Appreciating Brighter requires understanding some historical context. After Mao Zedong’s Communist Party emerged victorious at the end of the Chinese Civil War in 1949, supporters of the losing side, the Kuomintang (KMT), fled to Taiwan. While they ended up avoiding the famines and political witch hunts that the mainland subsequently endured under Mao’s rule, life under the KMT wasn’t necessarily better. In what is now referred to as “Taiwan’s White Terror,” Taiwan remained under martial law for almost four decades (1949-1987)—and during that time period, the KMT ruthlessly used its authority to persecute dissidents, intellectuals, and suspected Communists.

Over the course of four hours, Brighter convincingly shows that Xiao Si’r’s crime wasn’t a one-off aberration; rather, it was merely a particularly egregious manifestation of the economic, social, and emotional malaise that pervaded Taiwan during the White Terror. In making this argument, Yang benefits from Chang Hui-kung’s pensive cinematography, which ably engenders an atmosphere of unacknowledged yet creeping repression. And Brighter is also helped by its understated approach to the depiction of violence: far from glorifying delinquency, the film instead illustrates the tantalizing notion that crime helped Taiwanese boys “strengthen their weak and infantile will to live.” Altogether, then, this twist on the “lost innocence” genre is an illuminating time capsule, a meditative work that also highlights the crucial role that cinema plays in our understanding of history.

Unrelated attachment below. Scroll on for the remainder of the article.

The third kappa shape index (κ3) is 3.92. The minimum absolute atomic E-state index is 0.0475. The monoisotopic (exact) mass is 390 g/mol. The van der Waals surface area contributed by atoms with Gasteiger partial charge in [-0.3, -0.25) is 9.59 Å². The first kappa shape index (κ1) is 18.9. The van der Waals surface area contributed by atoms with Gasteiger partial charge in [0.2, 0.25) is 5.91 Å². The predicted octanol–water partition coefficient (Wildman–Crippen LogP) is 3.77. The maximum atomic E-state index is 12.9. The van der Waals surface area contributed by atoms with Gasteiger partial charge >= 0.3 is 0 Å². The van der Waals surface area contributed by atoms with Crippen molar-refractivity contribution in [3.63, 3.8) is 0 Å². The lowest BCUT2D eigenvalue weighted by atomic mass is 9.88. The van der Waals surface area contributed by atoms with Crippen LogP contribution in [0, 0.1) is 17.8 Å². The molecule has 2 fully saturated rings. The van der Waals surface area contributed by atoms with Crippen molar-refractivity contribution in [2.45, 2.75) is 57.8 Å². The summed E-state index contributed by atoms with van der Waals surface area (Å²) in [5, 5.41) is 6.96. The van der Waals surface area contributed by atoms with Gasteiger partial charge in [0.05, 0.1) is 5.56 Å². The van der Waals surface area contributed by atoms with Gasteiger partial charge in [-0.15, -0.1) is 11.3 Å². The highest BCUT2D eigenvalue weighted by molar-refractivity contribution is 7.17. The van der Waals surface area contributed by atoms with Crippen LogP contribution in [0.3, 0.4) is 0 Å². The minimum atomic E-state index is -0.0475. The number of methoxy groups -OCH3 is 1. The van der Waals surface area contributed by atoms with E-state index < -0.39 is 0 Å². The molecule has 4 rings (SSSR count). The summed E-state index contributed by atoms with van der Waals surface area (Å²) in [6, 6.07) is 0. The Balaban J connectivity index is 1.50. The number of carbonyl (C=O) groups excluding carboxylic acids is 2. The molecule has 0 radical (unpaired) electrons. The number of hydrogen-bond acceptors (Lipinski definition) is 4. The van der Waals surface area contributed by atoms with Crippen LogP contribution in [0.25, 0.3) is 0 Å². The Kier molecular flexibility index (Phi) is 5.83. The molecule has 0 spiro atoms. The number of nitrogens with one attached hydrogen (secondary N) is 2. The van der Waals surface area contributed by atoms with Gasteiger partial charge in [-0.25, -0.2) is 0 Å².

Where to Watch: FilmStruck, YouTube, Google Play, Vudu

See it for: Like Brighter, Crazy Rich Asians is about Asian people. Unlike Brighter, however, the adaptation of Kevin Kwan’s bestselling novel has Hollywood’s dirty fingerprints all over it. See the film at your own risk on August 15.

In a Lonely Place (1950)

In a Lonely Place
Image courtesy of Columbia Pictures.

In Nicholas Ray’s In a Lonely Place, Humphrey Bogart stars as Dixon “Dix” Steele, a failing screenwriter who has a bad habit of getting into fist fights. At the film’s start, Dix invites a hat-check girl named Mildred (Martha Stewart) to his apartment. When she’s later found murdered, Dix becomes the main suspect. The only person who can provide him with an alibi is his neighbor Laurel (Gloria Grahame)—a wannabe actress with whom he soon enters into a tumultuous, all-consuming relationship.

Lonely came out in 1950, a year that also saw the release of Billy Wilder’s Sunset Boulevard and Joseph Mankiewicz’s All About Eve. Like those two better-known films, Lonely offers a scathing look at showbiz and its twisted inner workings. As we quickly come to see, in fact, the screenwriting business has so distorted Dix’s worldview that he’s lost all sense of propriety. During one characteristically disturbing scene, for instance, he casually, callously launches into a blow-by-blow description of what a film version of Mildred’s murder would look like—all in front of a detective who’s investigating Dix’s connection to the actual event.